These samples are collected and analyzed to support evaluation of environmental conditions in bivalve molluscan shellfish growing areas and meet Environment Canada's responsibilities under the Canadian Shellfish Sanitation Program.

In October 2010, the ISO/IEC 17025 accreditation of the Quebec Laboratory for Environmental Testing (QLET) was renewed for a two-year period by CALA. This year, the scope of accreditation was broadened with the addition of three inorganic chemistry parameters: ammonia nitrogen, major ions by ion chromatography and ultra-trace mercury by cold vapour fluorescence spectroscopy. This accreditation provides the QLET Ultra-Trace Mercury Analysis Laboratory Centre of Excellence with external recognition of the laboratory's high-quality work in a very specialized field. Once again, QLET is proud to be recognized for its skill and innovation. This recognition bolsters the reputation of Environment Canada's services and leads clients to trust in their quality.  

Science Horizons Youth Internship Program – Soon to Launch Again for 2011-2012

Science Horizons is an Environment Canada program implemented since 1997 in response to the Government’s Youth Employment Strategy and aimed at advancing research and achievements in the field of environmental science while giving post-secondary graduates the opportunity to develop knowledge, skills and experience that will prepare them for sustainable employment in environment based careers. Through funding and collaborative partnerships with successful applicant organizations, Science Horizons and these organizations offer interns hands-on experience working on environmental projects lasting from 6 months to 1 year. During these projects, they are guided under the mentorship of experienced scientists and program managers. Up to a maximum of $12,000 in Science Horizons funding is available for each approved project.

Projects receiving Science Horizons funding during 2011-2012 must align themselves with the Environment Canada mandate. The following are among the key science priorities that are being targeted:

Atmosphere: Climate Change & Clean Air; Meteorological Services and Health-related Information; or Marine Pollution & Water Resources linked to Climate Change Evolution

Water: Water Quality: Wastewater, Urban Water, Water Management, Monitoring (detection of harm to aquatic life, impact on aquatic life, impact on aquatic communities); Water Quantity: Availability, Ecosystem Flow Needs; or Water Science Management: Clean Water Action Plan, Laboratory network, Science for Enforcement

Wildlife & Landscape: Wildlife Research and Landscape Modeling; or Pollutants on Wildlife Species and Ecology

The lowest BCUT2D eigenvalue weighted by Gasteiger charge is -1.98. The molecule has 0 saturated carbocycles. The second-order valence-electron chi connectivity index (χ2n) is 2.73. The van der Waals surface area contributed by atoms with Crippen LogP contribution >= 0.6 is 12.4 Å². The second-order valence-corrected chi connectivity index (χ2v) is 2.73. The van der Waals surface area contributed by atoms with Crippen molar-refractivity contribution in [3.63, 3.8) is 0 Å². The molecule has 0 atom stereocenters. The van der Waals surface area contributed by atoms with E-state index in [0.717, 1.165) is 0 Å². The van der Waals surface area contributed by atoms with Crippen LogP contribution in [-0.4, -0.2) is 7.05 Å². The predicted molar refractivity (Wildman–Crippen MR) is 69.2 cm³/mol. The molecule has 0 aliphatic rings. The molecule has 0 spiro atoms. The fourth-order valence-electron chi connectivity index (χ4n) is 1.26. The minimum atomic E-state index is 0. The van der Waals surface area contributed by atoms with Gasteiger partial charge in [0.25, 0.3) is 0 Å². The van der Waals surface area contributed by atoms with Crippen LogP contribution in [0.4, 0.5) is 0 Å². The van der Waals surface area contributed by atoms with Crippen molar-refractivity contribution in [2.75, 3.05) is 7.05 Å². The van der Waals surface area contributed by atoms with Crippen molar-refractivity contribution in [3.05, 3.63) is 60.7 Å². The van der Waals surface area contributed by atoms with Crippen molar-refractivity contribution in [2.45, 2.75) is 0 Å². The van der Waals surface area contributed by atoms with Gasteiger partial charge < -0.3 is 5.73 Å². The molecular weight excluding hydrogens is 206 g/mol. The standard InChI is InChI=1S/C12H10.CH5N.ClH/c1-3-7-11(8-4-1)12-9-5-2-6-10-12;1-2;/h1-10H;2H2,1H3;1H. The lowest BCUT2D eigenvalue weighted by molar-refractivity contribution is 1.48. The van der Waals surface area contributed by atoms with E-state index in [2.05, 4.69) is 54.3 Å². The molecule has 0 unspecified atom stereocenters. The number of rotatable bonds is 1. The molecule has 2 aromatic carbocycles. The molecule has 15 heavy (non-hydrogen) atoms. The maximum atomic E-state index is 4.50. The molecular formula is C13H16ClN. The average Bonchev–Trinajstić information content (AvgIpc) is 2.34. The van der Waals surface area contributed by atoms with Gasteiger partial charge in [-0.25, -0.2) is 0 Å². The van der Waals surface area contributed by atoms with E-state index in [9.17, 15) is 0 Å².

Chemicals: Assessment and Management of risks posed by highest-priority substances; Research and Monitoring of Programs to address Chemicals of Emerging Concern; or Risk Assessment Needs and Risk Management Activities

Science Strategies: Delivering on Environment Canada’s Science Plan and Technology Role; or Optimizing Science Policy Making and Integration

The following types of organizations are encouraged to submit project proposals: post-secondary educational institutions; not-for-profit organizations, professional associations and NGOs; for-profit organizations; municipal/local governments and provincial/territorial agencies if specified in a federal-provincial/territorial agreement or Memorandum of Understanding, or specified by the Minister of the Environment; Aboriginal organizations or associations; and local organizations such as community associations and groups, seniors’ and youth groups, and service clubs.

New program information and details about submitting project applications for 2011-2012 are available on the Science Horizons website.

Recent Publications

Al-Ansari, A.M., A. Saleem, L.E. Kimpe, J. Sherry, M.E. McMaster, V.L. Trudeau and J.M. Blais. 2010. Bioaccumulation of the pharmaceutical 17alpha-ethinylestradiol in shorthead redhorse suckers (Moxostoma macrolepidotum) from the St. Clair River, Canada. Environ. Pollut. 158: 2566-2571.

Allaire, S.E., S. Roulier and A.J. Cessna. 2009. Quantifying preferential flow in soils: A review of different techniques. Journal of Hydrology 378: 179-204.

Bertrand, M., D.J. Marcogliese and P. Magnan. 2010. Effect of wetland enhancement on parasites of juvenile yellow perch. Wetlands 30: 300-308.

Bobba, A.G., P.A. Chambers, D.S. Jeffries, R.A. Bourbonniere and J. Spoelstra. 2010. Surface and groundwater interactions in the riparian buffer zone: general principles, p. 1053-1061. In C. Sarala, B.V. Rao, M.V.S.S. Giridhar and V. Varalakshmi (ed.), Proceedings of the 3rd International Conference on Hydrology and Watershed Management, Kukatpally, Hyderabad, India.

Bobba, A.G., P. Chambers, Y.R.S. Rao, N.C. Mondal and N. Nagabhatla. 2010. Prediction of nutrients discharge from Krishna Delta to coast, p. 1-9. In C. Sarala, B.V. Rao, M.V.S.S. Giridhar and V. Varalakshmi (ed.), Proceedings of the 3rd International Conference on Hydrology and Watershed Management, Kukatpally, Hyderabad, India.

Bobba, A.G., P.A. Chambers, D.V. Reddy and N.C. Mondal. 2010. Estimation of groundwater discharge to beach, p. 1367-1376. In C. Sarala, B.V. Rao, M.V.S.S. Giridhar and V. Varalakshmi (ed.), Proceedings of the 3rd International Conference on Hydrology and Watershed Management, Kukatpally, Hyderabad, India.